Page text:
America has undergone a transition in political power over the past year, one that has introduced uncertainty into the role the federal government will play at home and abroad. One of the more impactful roles that the government plays is in the provision of healthcare, including programs like Medicaid and Medicare that provide essential health services for the Nation’s most vulnerable. Highlighting the significance of healthcare in federal expenditures, the United States was once described to me as “a health insurance company with a military.” Considering national health expenditures represent around a quarter of the federal budget (military spending is around the same), this description, although hyperbolic, is apt.
This election was a referendum on the status quo, and the results suggest that, among other things, large swaths of the population are not pleased with the amount of federal resources and regulations governing healthcare. It remains to be seen what impact the new administration will have on the trajectory of healthcare policy in the United States, including but not limited to the Affordable Care Act. Regardless, one thing is certain: Finding ways to deliver healthcare (including prevention services) that are sustainable, scalable, and fiscally efficient will only become more important in the future.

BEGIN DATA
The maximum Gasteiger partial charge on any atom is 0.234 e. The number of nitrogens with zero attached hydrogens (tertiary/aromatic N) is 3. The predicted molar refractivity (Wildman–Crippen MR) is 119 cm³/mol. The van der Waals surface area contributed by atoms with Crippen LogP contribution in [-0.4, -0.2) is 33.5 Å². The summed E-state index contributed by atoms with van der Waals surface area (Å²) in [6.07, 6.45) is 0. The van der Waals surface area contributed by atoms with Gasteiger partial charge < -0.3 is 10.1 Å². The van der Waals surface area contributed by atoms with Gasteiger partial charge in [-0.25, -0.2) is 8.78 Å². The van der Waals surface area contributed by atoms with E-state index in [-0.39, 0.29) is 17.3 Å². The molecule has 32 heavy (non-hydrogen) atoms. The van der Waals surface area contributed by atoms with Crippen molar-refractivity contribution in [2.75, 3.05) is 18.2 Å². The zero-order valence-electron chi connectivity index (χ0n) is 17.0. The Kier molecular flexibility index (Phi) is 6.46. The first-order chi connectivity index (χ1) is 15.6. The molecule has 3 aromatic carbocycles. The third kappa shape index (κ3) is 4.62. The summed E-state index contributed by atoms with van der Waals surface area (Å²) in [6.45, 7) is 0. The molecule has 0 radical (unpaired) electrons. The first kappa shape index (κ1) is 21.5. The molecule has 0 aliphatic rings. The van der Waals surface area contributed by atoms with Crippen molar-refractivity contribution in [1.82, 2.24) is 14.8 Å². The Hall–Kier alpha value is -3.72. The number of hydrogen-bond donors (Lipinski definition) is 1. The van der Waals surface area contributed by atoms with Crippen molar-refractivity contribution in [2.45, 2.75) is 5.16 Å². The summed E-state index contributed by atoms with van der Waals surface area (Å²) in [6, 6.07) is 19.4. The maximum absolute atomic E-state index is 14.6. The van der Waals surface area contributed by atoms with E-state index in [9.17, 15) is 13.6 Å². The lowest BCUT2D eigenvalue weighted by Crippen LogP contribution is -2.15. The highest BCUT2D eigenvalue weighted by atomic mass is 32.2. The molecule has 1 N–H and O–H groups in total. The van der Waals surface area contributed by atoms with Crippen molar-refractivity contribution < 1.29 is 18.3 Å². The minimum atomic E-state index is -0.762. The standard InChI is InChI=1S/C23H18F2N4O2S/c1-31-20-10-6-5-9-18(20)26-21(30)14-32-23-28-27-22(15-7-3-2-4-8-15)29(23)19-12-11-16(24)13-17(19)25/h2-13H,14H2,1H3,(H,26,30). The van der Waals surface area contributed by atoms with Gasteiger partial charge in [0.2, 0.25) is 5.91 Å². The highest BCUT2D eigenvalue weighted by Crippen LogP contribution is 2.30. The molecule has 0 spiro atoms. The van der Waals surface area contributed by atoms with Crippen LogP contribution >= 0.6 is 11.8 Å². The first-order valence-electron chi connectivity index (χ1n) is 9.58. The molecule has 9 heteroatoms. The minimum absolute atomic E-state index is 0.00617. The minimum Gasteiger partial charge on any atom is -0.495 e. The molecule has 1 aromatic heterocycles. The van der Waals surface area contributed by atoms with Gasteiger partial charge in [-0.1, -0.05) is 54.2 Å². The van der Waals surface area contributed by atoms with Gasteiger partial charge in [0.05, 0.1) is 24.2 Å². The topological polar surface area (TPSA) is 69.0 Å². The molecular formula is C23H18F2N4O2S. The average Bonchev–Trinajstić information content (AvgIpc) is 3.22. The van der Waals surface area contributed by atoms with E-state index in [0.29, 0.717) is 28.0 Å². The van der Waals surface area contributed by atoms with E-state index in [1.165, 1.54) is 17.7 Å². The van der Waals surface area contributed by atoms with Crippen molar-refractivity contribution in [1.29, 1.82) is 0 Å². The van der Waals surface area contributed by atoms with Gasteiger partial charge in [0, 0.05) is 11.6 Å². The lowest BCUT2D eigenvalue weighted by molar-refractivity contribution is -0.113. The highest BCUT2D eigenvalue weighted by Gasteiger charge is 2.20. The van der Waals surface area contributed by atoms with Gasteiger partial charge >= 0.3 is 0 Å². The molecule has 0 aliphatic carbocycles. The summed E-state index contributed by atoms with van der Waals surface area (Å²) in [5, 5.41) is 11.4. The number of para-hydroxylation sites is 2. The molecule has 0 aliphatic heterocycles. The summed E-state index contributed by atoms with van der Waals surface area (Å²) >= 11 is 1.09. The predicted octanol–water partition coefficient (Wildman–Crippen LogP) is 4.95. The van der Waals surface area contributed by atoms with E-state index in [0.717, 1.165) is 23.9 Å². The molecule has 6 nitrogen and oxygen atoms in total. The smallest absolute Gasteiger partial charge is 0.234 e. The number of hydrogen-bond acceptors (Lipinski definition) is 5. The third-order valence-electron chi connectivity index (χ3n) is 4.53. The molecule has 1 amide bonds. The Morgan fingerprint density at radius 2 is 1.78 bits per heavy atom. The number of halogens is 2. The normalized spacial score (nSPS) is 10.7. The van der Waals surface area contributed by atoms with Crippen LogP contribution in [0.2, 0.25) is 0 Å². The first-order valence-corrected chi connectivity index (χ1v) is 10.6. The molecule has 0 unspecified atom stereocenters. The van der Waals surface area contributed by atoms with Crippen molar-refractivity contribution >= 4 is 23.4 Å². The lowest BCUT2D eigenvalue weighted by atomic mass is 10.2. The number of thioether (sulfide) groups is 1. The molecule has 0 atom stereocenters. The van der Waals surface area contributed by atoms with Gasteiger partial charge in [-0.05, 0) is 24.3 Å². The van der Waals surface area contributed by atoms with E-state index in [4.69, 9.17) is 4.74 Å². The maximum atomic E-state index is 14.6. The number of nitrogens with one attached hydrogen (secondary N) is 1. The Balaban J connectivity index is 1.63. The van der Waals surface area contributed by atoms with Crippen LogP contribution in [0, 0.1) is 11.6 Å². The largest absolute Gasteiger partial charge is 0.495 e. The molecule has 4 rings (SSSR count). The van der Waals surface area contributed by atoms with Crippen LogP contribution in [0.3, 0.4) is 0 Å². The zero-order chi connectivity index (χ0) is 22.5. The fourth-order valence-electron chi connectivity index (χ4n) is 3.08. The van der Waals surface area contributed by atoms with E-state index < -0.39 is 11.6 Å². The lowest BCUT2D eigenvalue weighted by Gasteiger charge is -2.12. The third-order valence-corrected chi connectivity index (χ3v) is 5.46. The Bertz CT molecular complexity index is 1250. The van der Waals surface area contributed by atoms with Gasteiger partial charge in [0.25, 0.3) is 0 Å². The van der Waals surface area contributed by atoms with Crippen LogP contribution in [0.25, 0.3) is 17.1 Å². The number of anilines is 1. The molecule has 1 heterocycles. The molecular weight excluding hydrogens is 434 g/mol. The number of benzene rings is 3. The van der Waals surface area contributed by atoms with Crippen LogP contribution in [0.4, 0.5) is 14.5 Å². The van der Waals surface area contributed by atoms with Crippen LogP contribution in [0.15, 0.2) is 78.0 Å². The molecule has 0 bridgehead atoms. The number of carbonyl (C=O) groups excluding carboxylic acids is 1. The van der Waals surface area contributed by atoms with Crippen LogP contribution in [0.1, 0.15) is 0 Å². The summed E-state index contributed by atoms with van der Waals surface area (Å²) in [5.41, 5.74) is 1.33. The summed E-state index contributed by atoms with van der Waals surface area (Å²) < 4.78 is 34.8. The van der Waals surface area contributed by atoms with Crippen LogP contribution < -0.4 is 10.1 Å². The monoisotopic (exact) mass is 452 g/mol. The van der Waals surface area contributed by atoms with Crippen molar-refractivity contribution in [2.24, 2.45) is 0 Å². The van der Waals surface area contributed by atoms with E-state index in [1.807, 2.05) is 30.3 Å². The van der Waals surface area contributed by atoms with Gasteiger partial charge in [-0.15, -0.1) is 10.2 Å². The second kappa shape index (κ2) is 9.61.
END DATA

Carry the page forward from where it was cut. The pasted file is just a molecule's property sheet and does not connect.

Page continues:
Technology, be it the Internet, smartphones, or artificial intelligence, represents a promising tool with which to tackle the public health problems of today in an effective and efficient manner. At no other point in history have we had the ability to develop public health interventions and deliver them digitally into the pockets of millions, without having to dedicate substantial resources to implementation.
Particularly at this point in the epidemiological transition, the United States is primarily impacted by chronic, noncommunicable diseases that place a prolonged, costly burden on the healthcare system. Providing care digitally, without the allocation of undue human resources, is needed in the current public health landscape.
This issue of Continuum provides an exploration of technology and the ways in which it can address the various, complex public health issues facing society. The School of Public Health at Brown is shaping the ways in which technology is used in public health, and reflecting that focus inward, to train the next generation of public health professionals. The School remains focused on the innovative work being done by its faculty and the impact our students and alumni are having on communities in Providence and around the globe. This issue also recognizes the contributions of Terrie Fox Wetle, the inaugural Dean of the School of Public Health, who announced she will be stepping down from that role in the Fall of this year. Dean Wetle has made an immeasurable impact on the culture of the School of Public Health, from guiding us through the accreditation process last year to creating a supportive, collaborative environment where faculty and students can flourish.
As with every issue of Continuum, through these pages you will come to appreciate the meaningful work being done at Brown and the ways in which we are shaping the future of public health. Enjoy.